Jerry Lewis, the brash slapstick comic who became a pop culture sensation in his partnership with Dean Martin and then transformed himself into an auteur filmmaker of such comedic classics as “The Nutty Professor” and “The Bellboy,” has died in Las Vegas. He was 91.
Lewis died at his home in Las Vegas at about 9:15 a.m. Sunday morning, his agent confirmed.
For most of his career, Lewis was a complicated and sometimes polarizing figure. An undeniable comedic genius, he pursued a singular vision and commanded a rare amount of creative control over his work with Paramount Pictures and other studios. His legacy also includes more than $2.5 billion raised for the Muscular Dystrophy Association through the annual Labor Day telethon that he made an end-of-summer ritual for decades until he was relieved of the hosting job in 2011.
But Lewis’ brand of humor did not always wear well as times and attitudes changed. Over the last 10 years of his life, his reputation soured slightly as he was forced to apologize for making a gay slur on camera during the 2007 telethon, continued to make racist and misogynistic jokes, and didn’t hesitate to share his right-wing political views.
In addition to his most famous films, Lewis also appeared in a number of notable works, such as Martin Scorsese’s “The King of Comedy,” but was largely offscreen from the late ’60s on and was more active with his telethon and philanthropic efforts. As late as 2016, Lewis continued to perform in Las Vegas, where he first debuted his comedy routine back in 1949.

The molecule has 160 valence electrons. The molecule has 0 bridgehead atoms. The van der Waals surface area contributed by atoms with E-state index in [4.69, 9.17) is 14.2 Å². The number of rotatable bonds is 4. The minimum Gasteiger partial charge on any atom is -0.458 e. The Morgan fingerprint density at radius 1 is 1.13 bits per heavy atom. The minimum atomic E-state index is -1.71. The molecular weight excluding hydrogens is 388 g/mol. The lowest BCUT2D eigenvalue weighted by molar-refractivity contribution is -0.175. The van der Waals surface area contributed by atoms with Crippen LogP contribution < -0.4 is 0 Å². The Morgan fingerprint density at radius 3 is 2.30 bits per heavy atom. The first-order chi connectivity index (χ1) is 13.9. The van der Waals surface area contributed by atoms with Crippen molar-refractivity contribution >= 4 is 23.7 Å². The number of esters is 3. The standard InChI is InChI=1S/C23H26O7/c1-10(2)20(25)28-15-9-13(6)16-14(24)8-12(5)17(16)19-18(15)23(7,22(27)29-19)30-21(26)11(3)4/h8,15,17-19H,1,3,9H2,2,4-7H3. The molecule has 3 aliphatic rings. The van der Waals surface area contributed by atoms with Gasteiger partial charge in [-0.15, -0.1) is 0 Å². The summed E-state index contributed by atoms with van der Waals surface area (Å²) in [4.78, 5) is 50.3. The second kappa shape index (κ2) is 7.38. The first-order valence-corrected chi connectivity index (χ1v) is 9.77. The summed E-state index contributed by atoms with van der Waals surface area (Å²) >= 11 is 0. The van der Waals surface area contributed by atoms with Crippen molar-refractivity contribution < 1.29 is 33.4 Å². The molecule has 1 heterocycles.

The high regard in which his comic abilities were held in France — he received the Legion of Honor award in 1983 — became a running joke in the U.S. long after Lewis’ style of broad physical comedy fell out of fashion. His final film, “Max Rose,” screened at France’s Cannes Film Festival in 2013.
The telethon, like other aspects of Lewis’ life, was beset by controversy. The comic’s offstage persona was anything but humorous. He was, by his own admission, an impatient man, and over the years battled numerous illnesses and a prescription drug dependency. His parting with Martin in 1956 after 10 years as a duo was acrimonious. And the telethons were awash in claims that there was a disparity between the money pledged and the money collected.
Lewis’ pairing with Martin, featuring their improvisatory backbiting and physical chicanery, was an instant hit in 1946. When producer Hal Wallis saw them performing at the Copacabana and at Slapsie Maxie’s in Hollywood, he saw the potential for a new Bob Hope and Bing Crosby and signed them to a Paramount Pictures contract.
For the next 10 years, Martin and Lewis turned out one silly film after the next starting with “My Friend Irma” in 1949 and including “The Caddy,” “The Stooge,” “Artists and Models” and “Pardners.” None of their films grossed less than $5 million, a handy sum in those days.
The premises of the films grew tired, and the more Martin and Lewis worked together, the more disparate they appeared. In 1956, after their film “Hollywood or Bust,” they made their last dual appearance at the Copacabana.